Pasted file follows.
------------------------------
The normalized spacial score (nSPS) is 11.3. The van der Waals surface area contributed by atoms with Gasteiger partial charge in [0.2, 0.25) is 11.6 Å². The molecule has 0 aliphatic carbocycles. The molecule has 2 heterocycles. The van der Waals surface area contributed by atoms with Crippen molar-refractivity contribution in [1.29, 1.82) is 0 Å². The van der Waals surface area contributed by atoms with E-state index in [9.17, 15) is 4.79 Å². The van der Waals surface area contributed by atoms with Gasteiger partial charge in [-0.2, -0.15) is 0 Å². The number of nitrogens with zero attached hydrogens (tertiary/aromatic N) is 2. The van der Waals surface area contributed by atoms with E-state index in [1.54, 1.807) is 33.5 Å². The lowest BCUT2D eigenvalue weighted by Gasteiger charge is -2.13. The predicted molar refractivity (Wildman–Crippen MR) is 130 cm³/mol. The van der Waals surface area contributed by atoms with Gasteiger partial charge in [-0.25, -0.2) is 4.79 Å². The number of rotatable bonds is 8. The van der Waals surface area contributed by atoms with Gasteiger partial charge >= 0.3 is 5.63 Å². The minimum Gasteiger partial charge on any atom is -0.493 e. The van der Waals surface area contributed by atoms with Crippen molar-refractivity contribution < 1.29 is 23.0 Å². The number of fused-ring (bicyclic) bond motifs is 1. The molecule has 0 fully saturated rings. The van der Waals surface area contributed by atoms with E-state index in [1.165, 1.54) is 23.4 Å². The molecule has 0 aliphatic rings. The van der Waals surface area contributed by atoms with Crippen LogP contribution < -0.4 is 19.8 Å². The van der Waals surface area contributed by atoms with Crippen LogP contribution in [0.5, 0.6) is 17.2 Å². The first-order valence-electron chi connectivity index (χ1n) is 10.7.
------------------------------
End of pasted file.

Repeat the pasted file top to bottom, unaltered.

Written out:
The normalized spacial score (nSPS) is 11.3. The van der Waals surface area contributed by atoms with Gasteiger partial charge in [0.2, 0.25) is 11.6 Å². The molecule has 0 aliphatic carbocycles. The molecule has 2 heterocycles. The van der Waals surface area contributed by atoms with Crippen molar-refractivity contribution in [1.29, 1.82) is 0 Å². The van der Waals surface area contributed by atoms with E-state index in [9.17, 15) is 4.79 Å². The van der Waals surface area contributed by atoms with Gasteiger partial charge in [-0.2, -0.15) is 0 Å². The number of nitrogens with zero attached hydrogens (tertiary/aromatic N) is 2. The van der Waals surface area contributed by atoms with E-state index in [1.54, 1.807) is 33.5 Å². The lowest BCUT2D eigenvalue weighted by Gasteiger charge is -2.13. The predicted molar refractivity (Wildman–Crippen MR) is 130 cm³/mol. The van der Waals surface area contributed by atoms with Gasteiger partial charge in [-0.25, -0.2) is 4.79 Å². The number of rotatable bonds is 8. The van der Waals surface area contributed by atoms with Gasteiger partial charge >= 0.3 is 5.63 Å². The minimum Gasteiger partial charge on any atom is -0.493 e. The van der Waals surface area contributed by atoms with Crippen molar-refractivity contribution < 1.29 is 23.0 Å². The number of fused-ring (bicyclic) bond motifs is 1. The molecule has 0 fully saturated rings. The van der Waals surface area contributed by atoms with E-state index in [1.165, 1.54) is 23.4 Å². The molecule has 0 aliphatic rings. The van der Waals surface area contributed by atoms with Crippen LogP contribution < -0.4 is 19.8 Å². The van der Waals surface area contributed by atoms with Crippen LogP contribution in [0.5, 0.6) is 17.2 Å². The first-order valence-electron chi connectivity index (χ1n) is 10.7.